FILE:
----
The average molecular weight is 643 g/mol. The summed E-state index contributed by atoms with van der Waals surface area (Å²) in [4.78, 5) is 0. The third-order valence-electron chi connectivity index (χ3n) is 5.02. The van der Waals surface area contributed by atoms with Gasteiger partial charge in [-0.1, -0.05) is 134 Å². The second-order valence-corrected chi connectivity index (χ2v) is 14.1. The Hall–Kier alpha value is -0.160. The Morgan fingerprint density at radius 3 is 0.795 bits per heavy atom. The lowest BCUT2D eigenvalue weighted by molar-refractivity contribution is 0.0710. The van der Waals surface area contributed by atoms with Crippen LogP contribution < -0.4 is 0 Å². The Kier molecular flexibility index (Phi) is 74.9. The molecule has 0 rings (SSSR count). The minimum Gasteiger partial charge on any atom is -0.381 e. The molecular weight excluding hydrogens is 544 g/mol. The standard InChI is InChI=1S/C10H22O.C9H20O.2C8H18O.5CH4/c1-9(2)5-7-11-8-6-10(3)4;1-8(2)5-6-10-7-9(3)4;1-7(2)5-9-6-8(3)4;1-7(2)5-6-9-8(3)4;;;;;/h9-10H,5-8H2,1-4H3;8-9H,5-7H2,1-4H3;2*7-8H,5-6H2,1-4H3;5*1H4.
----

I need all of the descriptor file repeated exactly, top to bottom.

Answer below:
The average molecular weight is 643 g/mol. The summed E-state index contributed by atoms with van der Waals surface area (Å²) in [4.78, 5) is 0. The third-order valence-electron chi connectivity index (χ3n) is 5.02. The van der Waals surface area contributed by atoms with Gasteiger partial charge in [-0.1, -0.05) is 134 Å². The second-order valence-corrected chi connectivity index (χ2v) is 14.1. The Hall–Kier alpha value is -0.160. The Morgan fingerprint density at radius 3 is 0.795 bits per heavy atom. The lowest BCUT2D eigenvalue weighted by molar-refractivity contribution is 0.0710. The van der Waals surface area contributed by atoms with Crippen LogP contribution < -0.4 is 0 Å². The Kier molecular flexibility index (Phi) is 74.9. The molecule has 0 rings (SSSR count). The minimum Gasteiger partial charge on any atom is -0.381 e. The molecular weight excluding hydrogens is 544 g/mol. The standard InChI is InChI=1S/C10H22O.C9H20O.2C8H18O.5CH4/c1-9(2)5-7-11-8-6-10(3)4;1-8(2)5-6-10-7-9(3)4;1-7(2)5-9-6-8(3)4;1-7(2)5-6-9-8(3)4;;;;;/h9-10H,5-8H2,1-4H3;8-9H,5-7H2,1-4H3;2*7-8H,5-6H2,1-4H3;5*1H4.